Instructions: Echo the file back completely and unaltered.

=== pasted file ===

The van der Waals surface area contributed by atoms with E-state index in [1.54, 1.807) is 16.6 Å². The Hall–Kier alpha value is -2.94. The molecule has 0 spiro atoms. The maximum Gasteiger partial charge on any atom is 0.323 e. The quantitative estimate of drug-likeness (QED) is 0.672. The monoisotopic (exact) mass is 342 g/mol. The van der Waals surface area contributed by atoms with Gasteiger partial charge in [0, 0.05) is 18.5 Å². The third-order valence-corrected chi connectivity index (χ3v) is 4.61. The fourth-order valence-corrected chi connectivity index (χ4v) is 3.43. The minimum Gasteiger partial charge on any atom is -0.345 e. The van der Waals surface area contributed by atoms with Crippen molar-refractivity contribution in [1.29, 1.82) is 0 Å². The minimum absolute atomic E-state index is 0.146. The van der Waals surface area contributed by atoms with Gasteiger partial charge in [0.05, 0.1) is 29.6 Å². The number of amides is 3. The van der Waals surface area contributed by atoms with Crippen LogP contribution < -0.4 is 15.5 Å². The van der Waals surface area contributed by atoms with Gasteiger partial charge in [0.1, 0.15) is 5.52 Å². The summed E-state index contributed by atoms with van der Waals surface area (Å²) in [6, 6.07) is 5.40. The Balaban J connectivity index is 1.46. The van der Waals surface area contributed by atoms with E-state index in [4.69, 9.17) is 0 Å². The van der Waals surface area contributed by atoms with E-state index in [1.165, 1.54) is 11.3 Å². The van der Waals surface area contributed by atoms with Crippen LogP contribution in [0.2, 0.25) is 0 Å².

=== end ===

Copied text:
The van der Waals surface area contributed by atoms with E-state index in [1.54, 1.807) is 16.6 Å². The Hall–Kier alpha value is -2.94. The molecule has 0 spiro atoms. The maximum Gasteiger partial charge on any atom is 0.323 e. The quantitative estimate of drug-likeness (QED) is 0.672. The monoisotopic (exact) mass is 342 g/mol. The van der Waals surface area contributed by atoms with Gasteiger partial charge in [0, 0.05) is 18.5 Å². The third-order valence-corrected chi connectivity index (χ3v) is 4.61. The fourth-order valence-corrected chi connectivity index (χ4v) is 3.43. The minimum Gasteiger partial charge on any atom is -0.345 e. The van der Waals surface area contributed by atoms with Crippen molar-refractivity contribution in [1.29, 1.82) is 0 Å². The minimum absolute atomic E-state index is 0.146. The van der Waals surface area contributed by atoms with Gasteiger partial charge in [0.05, 0.1) is 29.6 Å². The number of amides is 3. The van der Waals surface area contributed by atoms with Crippen LogP contribution < -0.4 is 15.5 Å². The van der Waals surface area contributed by atoms with Gasteiger partial charge in [0.1, 0.15) is 5.52 Å². The summed E-state index contributed by atoms with van der Waals surface area (Å²) in [6, 6.07) is 5.40. The Balaban J connectivity index is 1.46. The van der Waals surface area contributed by atoms with E-state index in [4.69, 9.17) is 0 Å². The van der Waals surface area contributed by atoms with E-state index in [1.165, 1.54) is 11.3 Å². The van der Waals surface area contributed by atoms with Crippen LogP contribution in [0.2, 0.25) is 0 Å².